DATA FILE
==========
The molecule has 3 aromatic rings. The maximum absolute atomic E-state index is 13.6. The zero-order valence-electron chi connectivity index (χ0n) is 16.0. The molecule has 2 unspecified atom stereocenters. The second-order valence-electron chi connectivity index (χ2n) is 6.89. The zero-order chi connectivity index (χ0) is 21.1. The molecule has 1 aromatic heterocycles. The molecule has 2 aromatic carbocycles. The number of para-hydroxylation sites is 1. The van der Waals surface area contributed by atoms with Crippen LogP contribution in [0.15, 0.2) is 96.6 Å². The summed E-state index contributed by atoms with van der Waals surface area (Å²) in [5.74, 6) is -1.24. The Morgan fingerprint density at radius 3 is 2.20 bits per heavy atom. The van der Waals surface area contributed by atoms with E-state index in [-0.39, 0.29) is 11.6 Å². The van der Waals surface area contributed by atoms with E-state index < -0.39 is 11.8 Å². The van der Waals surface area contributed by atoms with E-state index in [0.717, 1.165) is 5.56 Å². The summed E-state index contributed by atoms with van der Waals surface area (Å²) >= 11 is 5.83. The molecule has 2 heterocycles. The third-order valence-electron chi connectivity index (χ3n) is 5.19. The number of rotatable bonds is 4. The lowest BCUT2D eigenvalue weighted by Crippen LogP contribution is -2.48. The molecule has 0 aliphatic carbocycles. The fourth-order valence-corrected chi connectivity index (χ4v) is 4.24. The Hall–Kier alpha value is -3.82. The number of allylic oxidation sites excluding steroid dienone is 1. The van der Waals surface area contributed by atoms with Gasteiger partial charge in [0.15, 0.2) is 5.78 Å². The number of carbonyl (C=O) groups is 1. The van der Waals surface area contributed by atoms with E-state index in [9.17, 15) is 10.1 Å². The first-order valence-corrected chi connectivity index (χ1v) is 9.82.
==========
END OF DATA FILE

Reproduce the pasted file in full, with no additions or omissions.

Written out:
The molecule has 3 aromatic rings. The maximum absolute atomic E-state index is 13.6. The zero-order valence-electron chi connectivity index (χ0n) is 16.0. The molecule has 2 unspecified atom stereocenters. The second-order valence-electron chi connectivity index (χ2n) is 6.89. The zero-order chi connectivity index (χ0) is 21.1. The molecule has 1 aromatic heterocycles. The molecule has 2 aromatic carbocycles. The number of para-hydroxylation sites is 1. The van der Waals surface area contributed by atoms with Crippen LogP contribution in [0.15, 0.2) is 96.6 Å². The summed E-state index contributed by atoms with van der Waals surface area (Å²) in [5.74, 6) is -1.24. The Morgan fingerprint density at radius 3 is 2.20 bits per heavy atom. The van der Waals surface area contributed by atoms with E-state index in [-0.39, 0.29) is 11.6 Å². The van der Waals surface area contributed by atoms with E-state index < -0.39 is 11.8 Å². The van der Waals surface area contributed by atoms with E-state index in [0.717, 1.165) is 5.56 Å². The summed E-state index contributed by atoms with van der Waals surface area (Å²) >= 11 is 5.83. The molecule has 2 heterocycles. The third-order valence-electron chi connectivity index (χ3n) is 5.19. The number of rotatable bonds is 4. The lowest BCUT2D eigenvalue weighted by Crippen LogP contribution is -2.48. The molecule has 0 aliphatic carbocycles. The fourth-order valence-corrected chi connectivity index (χ4v) is 4.24. The Hall–Kier alpha value is -3.82. The number of allylic oxidation sites excluding steroid dienone is 1. The van der Waals surface area contributed by atoms with Gasteiger partial charge in [0.15, 0.2) is 5.78 Å². The number of carbonyl (C=O) groups is 1. The van der Waals surface area contributed by atoms with E-state index in [9.17, 15) is 10.1 Å². The first-order valence-corrected chi connectivity index (χ1v) is 9.82.